Newspaper article Pittsburgh Post-Gazette (Pittsburgh, PA)

Hunting for Goodwill, across the Great Divide

Newspaper article Pittsburgh Post-Gazette (Pittsburgh, PA)

Hunting for Goodwill, across the Great Divide

Article excerpt

"Peace on earth, goodwill to men."

We know the words from Christmas carols and have childhood memories of Linus reciting it to the Peanuts gang straight from Luke 2: "Glory to God in the highest, and on earth peace, goodwill toward men."

With the nation's reserves of peace and goodwill running low, just as millions of us prepare to celebrate the occasion on which those words first were sung, we might stop to wonder what exactly we're getting wrong.

I'd been stuck on this problem for some time before attending a church symposium on race relations 10 days ago, and it seemed even more urgent afterward.

Why no peace? Why so little goodwill?

It used to be that public failures of goodwill surfaced mostly in partisan political terms - people on one side smearing those on the other, ad hominem attacks to evade tough issues.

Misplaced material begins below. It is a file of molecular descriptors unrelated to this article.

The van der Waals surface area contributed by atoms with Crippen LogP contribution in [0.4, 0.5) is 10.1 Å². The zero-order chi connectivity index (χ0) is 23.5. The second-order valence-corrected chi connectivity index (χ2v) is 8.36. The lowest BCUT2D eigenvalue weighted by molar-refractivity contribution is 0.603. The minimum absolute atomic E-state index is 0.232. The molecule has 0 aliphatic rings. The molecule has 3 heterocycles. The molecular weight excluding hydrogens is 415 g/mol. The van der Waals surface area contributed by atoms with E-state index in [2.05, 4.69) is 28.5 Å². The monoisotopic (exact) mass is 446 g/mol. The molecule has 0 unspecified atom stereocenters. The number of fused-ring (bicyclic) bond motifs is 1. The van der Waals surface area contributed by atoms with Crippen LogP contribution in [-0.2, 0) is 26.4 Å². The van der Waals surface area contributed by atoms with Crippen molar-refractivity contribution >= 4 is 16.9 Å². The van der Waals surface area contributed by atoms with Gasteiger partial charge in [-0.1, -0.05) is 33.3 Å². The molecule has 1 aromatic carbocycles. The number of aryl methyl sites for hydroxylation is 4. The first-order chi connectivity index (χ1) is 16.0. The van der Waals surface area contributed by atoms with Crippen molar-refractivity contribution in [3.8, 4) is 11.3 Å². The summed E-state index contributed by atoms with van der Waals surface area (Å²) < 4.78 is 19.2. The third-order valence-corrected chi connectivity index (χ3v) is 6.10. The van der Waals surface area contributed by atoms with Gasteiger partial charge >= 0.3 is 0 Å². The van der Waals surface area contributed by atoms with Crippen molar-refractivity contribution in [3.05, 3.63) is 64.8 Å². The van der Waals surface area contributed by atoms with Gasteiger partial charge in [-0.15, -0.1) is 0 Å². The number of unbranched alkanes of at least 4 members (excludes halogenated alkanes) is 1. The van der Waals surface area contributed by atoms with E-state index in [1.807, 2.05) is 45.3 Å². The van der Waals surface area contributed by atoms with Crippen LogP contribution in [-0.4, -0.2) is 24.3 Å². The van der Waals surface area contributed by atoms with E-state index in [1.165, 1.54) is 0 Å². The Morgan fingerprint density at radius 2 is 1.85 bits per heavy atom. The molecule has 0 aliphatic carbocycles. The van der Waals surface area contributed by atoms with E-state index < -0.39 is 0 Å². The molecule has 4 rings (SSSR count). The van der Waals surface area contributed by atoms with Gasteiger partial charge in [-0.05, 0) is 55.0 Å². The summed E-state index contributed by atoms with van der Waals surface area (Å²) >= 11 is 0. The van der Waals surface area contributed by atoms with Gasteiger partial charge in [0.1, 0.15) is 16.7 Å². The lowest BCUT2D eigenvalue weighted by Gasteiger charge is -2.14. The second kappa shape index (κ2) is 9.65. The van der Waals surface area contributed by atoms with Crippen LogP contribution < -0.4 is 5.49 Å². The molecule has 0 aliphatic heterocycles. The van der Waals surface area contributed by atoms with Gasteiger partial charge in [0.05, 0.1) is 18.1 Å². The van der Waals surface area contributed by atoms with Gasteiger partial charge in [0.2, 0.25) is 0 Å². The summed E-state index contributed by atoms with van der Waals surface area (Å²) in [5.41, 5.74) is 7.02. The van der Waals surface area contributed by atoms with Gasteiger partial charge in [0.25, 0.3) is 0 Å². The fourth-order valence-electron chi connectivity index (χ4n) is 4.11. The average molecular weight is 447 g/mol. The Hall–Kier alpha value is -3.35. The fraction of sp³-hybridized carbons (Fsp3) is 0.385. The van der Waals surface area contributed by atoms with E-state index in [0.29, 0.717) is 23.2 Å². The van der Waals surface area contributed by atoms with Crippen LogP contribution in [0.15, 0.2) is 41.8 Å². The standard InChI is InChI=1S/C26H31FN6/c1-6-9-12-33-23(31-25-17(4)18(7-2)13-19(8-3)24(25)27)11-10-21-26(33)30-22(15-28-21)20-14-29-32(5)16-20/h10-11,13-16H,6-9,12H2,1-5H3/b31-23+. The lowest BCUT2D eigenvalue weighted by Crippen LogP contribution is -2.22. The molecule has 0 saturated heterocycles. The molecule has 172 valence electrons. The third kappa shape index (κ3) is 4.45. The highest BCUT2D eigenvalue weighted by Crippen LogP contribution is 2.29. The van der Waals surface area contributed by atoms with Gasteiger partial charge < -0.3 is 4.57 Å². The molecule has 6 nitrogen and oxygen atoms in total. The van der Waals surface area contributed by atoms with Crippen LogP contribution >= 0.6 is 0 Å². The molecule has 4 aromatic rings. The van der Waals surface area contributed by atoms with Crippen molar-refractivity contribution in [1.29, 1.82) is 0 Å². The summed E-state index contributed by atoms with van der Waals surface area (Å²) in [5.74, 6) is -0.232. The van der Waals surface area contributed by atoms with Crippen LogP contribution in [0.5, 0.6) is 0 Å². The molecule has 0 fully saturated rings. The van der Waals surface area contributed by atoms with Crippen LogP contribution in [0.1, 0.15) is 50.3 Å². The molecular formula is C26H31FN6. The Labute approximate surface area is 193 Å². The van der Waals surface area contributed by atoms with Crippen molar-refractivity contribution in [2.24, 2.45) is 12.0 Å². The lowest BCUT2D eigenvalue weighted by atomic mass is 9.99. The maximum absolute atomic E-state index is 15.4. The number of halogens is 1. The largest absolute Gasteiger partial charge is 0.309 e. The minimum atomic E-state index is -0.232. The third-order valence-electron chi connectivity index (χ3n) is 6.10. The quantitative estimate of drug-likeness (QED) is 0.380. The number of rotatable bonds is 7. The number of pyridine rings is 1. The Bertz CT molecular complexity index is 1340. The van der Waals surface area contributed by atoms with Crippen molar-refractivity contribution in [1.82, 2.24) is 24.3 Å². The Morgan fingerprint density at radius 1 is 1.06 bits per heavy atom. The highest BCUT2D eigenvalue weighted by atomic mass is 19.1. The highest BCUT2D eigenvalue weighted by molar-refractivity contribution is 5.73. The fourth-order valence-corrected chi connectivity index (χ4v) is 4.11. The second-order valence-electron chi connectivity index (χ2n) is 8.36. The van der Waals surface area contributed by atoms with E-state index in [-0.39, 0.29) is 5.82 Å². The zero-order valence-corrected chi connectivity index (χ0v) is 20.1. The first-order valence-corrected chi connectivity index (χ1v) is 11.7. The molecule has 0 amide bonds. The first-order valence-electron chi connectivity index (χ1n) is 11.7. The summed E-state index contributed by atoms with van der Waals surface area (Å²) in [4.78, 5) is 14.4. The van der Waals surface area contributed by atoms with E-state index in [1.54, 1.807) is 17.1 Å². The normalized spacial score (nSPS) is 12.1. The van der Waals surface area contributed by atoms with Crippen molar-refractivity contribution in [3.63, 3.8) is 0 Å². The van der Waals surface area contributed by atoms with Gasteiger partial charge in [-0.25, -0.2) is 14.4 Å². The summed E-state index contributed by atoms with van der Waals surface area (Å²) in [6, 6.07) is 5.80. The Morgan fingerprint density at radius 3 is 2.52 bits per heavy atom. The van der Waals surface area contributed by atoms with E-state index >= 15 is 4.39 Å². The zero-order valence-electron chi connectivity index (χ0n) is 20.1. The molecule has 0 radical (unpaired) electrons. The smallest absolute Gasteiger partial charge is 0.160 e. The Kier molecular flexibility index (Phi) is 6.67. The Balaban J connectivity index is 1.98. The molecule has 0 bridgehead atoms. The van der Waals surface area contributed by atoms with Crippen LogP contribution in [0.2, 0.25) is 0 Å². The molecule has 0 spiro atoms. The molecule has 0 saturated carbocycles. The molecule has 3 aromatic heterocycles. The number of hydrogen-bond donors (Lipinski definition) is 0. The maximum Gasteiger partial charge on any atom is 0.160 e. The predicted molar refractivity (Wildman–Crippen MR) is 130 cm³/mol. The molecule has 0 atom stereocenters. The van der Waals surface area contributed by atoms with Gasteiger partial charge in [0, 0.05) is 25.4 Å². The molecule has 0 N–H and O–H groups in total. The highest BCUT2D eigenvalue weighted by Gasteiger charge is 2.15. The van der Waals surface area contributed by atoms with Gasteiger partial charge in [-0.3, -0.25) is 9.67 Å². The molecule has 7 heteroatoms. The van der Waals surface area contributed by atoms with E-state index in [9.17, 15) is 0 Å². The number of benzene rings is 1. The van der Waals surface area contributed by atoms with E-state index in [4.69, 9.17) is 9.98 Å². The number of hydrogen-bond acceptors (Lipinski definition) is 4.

In the past six years, though, since the election of President Barack Obama, many of the philosophical issues that divide us have taken on a racial toxicity that I believe we're seeing erupt in the protests and the pushback all around us.

Civil unrest over the deaths of young black men at the hands of police prompted the church symposium I attended, but it actually seemed designed to address two divides - between police and civilians, and between blacks and whites. Fascinatingly, the retired police officers who spoke to our mixed-race crowd were black, and the civilians who spoke were all white.

While much of the discussion focused on policing and seemed visibly to be building understanding and trust, considerable time was also spent - mostly by the whites - discussing "white privilege."

On this topic everyone was preaching to the choir: Many of the people there that night belong to intentionally integrated churches, and safe to say, all were there because they care.

The pithiest definition came from officer-turned-pastor Sheldon Williams: "Whites gotta prove that they're a bad white. Black people gotta prove that they're a good black."

It's true, but not all the time or for everyone.

It's true, but it's not the whole truth. Our society has undergone astonishing transformation in the past 50 years. …

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